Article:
ABSTRACT: This paper shows how two publicly available epidemiological modelling packages, namely the Spectrum AIDS Impact Model and the ASSA2003 AIDS and Demographic Model, predict very different impacts from rolling out highly active antiretroviral treatment (HAART) on new HIV infections. Using South Africa as a case study, it shows that the ASSA2003 model predicts a significant drop in new HIV infections as HAART is rolled out, whereas the Spectrum model assumes that HAART does not have a preventative impact (and in fact generates a small increase in new HIV infections). Users will thus draw different conclusions about the public health benefits of HAART depending on which modelling package they use. Despite being presented as a policy-oriented modelling tool capable of exploring 'what if' questions about the impact of different policy choices, the Spectrum model is illequipped to do so with regard to a HAART rollout. Unlike Spectrum, ASSA2003 is more flexible and its assumptions are clear. Better modelling and more information (including about the relationship between HAART and sexual risk behaviour) is required to develop appropriate public-policy modelling for the HAART era.
    African Journal of AIDS Research 11/2009; August 2007(2-Vol. 6):129-137. DOI:10.2989/16085900709490407 · 0.61 Impact Factor
  • Source
    • "Goode, 2001), os resultados desta investigação parecem indicar que esse comportamento em essência não se prende com a procura activa de infecção pelo VIH, mas eventualmente mais com outros factores, tais como a procura de intimidade e de prazer (Carballo-Dieguéz et al., 2006) ou a erotização do risco sexual (Junge, 2002). Além disso, muitos homens que optam por não utilizar preservativos, pelos motivos mencionados ou outros, recorrem frequentemente a uma outra estratégia de prevenção do contágio pelo VIH que é a escolha de parceiros do mesmo estatuto serológico (serosorting, em Inglês) (Cox, Beauchemin & Allard, 2004; Clatts, Goldsamt & Yi, 2005; Parsons et al., 2006). Apesar de não tão eficaz quanto à utilização de preservativos no acto sexual, esta escolha estratégica de parceiros é considerada por muitos como uma forma alternativa de prevenção. "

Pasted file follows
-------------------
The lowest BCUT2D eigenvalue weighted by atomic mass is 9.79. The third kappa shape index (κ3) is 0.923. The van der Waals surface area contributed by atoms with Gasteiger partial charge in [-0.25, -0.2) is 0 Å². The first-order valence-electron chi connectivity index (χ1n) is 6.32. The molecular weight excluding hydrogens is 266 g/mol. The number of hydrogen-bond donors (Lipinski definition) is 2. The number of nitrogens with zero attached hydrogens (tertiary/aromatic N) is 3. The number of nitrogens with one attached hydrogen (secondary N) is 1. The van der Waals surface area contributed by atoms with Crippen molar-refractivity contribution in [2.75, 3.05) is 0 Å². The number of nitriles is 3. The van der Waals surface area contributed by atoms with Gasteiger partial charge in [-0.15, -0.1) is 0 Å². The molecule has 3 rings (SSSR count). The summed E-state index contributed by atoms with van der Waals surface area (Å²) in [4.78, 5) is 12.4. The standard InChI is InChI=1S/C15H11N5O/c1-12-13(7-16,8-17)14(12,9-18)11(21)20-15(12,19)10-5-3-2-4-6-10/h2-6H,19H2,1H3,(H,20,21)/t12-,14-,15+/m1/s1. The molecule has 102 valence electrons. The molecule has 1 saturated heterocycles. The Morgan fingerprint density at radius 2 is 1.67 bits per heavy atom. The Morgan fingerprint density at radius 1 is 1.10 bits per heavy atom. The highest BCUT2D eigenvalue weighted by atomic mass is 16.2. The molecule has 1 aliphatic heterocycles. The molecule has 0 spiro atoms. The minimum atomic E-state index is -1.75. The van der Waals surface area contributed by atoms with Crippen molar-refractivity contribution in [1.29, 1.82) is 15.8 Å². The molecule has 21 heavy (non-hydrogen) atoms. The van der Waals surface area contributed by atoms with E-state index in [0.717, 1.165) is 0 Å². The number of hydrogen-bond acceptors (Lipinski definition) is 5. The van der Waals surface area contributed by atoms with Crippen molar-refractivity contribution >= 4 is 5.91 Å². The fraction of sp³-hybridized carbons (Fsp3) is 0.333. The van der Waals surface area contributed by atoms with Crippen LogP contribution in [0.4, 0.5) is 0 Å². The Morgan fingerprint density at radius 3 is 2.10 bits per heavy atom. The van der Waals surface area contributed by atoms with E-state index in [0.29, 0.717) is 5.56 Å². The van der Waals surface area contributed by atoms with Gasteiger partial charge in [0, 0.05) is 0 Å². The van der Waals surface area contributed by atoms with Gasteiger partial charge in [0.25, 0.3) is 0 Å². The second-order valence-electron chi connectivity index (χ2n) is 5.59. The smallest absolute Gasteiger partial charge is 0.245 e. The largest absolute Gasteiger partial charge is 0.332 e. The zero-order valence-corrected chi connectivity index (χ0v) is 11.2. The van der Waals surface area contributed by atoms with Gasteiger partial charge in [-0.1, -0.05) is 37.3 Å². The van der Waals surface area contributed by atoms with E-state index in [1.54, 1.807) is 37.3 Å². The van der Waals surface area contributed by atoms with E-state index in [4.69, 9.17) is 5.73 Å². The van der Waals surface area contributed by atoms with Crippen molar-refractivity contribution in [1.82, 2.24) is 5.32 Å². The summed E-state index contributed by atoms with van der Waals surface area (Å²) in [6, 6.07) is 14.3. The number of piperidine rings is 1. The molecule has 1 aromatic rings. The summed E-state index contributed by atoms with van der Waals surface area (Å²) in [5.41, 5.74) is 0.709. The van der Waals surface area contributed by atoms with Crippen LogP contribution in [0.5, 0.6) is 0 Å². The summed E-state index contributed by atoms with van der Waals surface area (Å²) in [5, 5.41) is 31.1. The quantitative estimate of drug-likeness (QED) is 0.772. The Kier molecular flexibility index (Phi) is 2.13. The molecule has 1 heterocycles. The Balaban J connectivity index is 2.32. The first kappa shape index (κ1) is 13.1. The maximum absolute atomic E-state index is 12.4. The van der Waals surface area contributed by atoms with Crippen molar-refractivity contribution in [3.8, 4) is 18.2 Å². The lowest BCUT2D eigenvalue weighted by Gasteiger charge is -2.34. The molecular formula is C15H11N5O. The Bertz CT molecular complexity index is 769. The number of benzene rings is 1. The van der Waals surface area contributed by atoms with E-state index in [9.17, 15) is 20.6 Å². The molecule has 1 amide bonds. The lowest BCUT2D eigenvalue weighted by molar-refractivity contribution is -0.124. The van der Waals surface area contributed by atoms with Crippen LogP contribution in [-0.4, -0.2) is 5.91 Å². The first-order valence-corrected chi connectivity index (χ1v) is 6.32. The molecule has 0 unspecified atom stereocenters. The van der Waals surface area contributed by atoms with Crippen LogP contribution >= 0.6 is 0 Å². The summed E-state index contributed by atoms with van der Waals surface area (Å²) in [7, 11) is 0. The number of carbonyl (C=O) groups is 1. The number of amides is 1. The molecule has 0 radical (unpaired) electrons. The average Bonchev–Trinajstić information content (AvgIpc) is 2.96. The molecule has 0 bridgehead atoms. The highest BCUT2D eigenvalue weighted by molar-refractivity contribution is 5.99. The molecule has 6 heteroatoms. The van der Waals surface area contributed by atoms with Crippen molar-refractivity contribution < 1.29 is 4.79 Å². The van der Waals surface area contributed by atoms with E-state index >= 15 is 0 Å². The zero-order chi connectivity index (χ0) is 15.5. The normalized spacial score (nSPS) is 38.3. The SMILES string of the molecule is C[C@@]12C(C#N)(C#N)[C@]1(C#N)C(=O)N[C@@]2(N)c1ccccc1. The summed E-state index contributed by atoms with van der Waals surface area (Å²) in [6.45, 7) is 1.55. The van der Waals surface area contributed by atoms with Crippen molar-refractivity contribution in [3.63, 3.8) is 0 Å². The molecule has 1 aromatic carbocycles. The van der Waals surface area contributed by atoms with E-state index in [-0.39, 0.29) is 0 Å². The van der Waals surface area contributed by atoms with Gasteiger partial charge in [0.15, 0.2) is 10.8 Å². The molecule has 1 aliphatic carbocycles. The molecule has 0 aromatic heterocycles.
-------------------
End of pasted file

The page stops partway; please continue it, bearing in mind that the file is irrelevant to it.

12/2006; 25(3):351-361. DOI:10.14417/ap.450
  • Source
    [Show abstract] [Hide abstract]
    ABSTRACT: Symptomatic primary HIV infections are over-represented in the mainly hospital-based studies on transmission of resistant HIV-1. We examined a more general population for the prevalence of resistant HIV-1 strains among primary infections. From 1994 to 2002 primary infections were identified within the Amsterdam Cohort Studies (ACS) among homosexual men and drug users, and at the Academic Medical Center (AMC). Whereas primary HIV-1-infected AMC patients, often presented with symptoms of acute retroviral syndrome, ACS participants largely seroconverted during follow-up and thus brought also asymptomatic primary infections to our study. Reverse transcriptase (RT) and protease sequences were obtained by population-based nucleotide sequence analysis of the first HIV RNA-positive sample available. Subtypes were identified by phylogenetic analysis. Mutations were identified based on the IAS-USA resistance table. A total of 100 primary HIV-1 infections were identified (32 AMC and 68 ACS). Transmission of drug-resistant strains decreased over calendar time, with 20% [95% confidence interval (CI), 10-34%] of infections bearing drug-resistant mutations before 1998 versus only 6% (95% CI, 1-17%) after 1998. No multi-drug resistance pattern was observed. The median plasma HIV-1 RNA level of the first RNA positive sample was significantly lower for the individuals infected with a resistant strain versus those infected with wild-type, suggesting a fitness-cost to resistance. Four of seven non-B subtypes corresponded with the prevalent subtype in the presumed country of infection, and none showed resistance mutations. The transmission of drug-resistant HIV-1 strains in Amsterdam has decreased over time. Monitoring should be continued as this trend might change.
    AIDS 08/2004; 18(11):1571-7. DOI:10.1097/01.aids.0000131357.52457.33 · 6.56 Impact Factor
Show more


Available from